If vertical force is the required outcome, ground reaction times may be longer to enable the athlete to apply greater forces for longer. This concept may help distinguish between a depth jump to squat jump movement (longer absorption of eccentric forces, longer ground contact, reduced plyometric effect) and a normal depth jump for height, in which force absorption through the hip, knee and ankle joints is minimal and ground reaction times are reduced (although they will still be higher than in a drop jump from an appropriate height). An advanced technique and strength base is important.
Is shock plyometrics for everyone?
Brewer says shock exercises should be used only with advanced athletes who are competent in landing techniques. When complexity significantly exceeds the athlete’s capacity to execute a mechanically sound landing, the injury risk increases exponentially. The athlete also needs to have a well-developed sense of the countermovement to develop reactive forces into the floor. This action is important because the maximum height that an athlete can achieve in a countermovement jump plays a role in determining the appropriate height from which a shock plyometric should be undertaken.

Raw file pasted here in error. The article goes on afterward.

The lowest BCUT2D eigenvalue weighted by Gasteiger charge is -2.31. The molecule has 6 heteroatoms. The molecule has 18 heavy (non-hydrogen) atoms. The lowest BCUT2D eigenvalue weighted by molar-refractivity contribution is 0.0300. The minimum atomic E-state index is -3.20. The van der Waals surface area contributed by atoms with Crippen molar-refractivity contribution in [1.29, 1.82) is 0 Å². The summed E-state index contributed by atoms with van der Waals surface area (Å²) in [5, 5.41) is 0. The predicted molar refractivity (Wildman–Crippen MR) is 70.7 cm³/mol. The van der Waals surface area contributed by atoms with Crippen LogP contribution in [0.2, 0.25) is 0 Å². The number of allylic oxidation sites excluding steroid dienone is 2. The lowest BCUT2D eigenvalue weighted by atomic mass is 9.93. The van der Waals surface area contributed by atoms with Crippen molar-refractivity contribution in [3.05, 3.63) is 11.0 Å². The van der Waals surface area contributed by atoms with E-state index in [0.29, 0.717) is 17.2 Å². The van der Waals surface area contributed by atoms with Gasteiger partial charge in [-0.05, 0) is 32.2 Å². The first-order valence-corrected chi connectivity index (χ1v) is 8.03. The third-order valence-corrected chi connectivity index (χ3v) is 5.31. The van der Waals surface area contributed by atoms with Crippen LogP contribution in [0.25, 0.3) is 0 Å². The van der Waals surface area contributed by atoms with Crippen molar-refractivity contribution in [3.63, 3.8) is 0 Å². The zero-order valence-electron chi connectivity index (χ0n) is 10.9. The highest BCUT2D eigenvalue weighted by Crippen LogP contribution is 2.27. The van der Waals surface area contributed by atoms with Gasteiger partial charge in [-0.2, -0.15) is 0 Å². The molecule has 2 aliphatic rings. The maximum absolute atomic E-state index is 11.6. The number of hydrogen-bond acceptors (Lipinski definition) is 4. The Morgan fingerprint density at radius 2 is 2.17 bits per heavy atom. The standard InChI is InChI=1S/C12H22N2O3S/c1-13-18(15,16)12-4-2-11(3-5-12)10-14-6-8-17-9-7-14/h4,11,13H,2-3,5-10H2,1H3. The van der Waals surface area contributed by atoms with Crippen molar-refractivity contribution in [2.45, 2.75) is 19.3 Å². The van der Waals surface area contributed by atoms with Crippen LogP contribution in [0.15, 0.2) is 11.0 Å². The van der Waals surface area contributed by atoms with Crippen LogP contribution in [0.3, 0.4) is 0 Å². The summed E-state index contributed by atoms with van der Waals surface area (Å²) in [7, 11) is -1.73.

What should you look out for?
Two variables are important for the practitioner to monitor in assessing both the quality of the depth jump and the appropriate height from which to perform a shock plyometric. The first is jump height; the second is ground contact time. If suitable equipment, such as a jump mat or force platform, is available, quantitative data relating to both variables should be instantly available. Without such technology, jump height can be measured either by a simple reaching test with the arms or by a jump onto or over a box or hurdle of known height. Although not an exact science, ground contact time can be observed with an experienced coaching eye and it can be heard as well.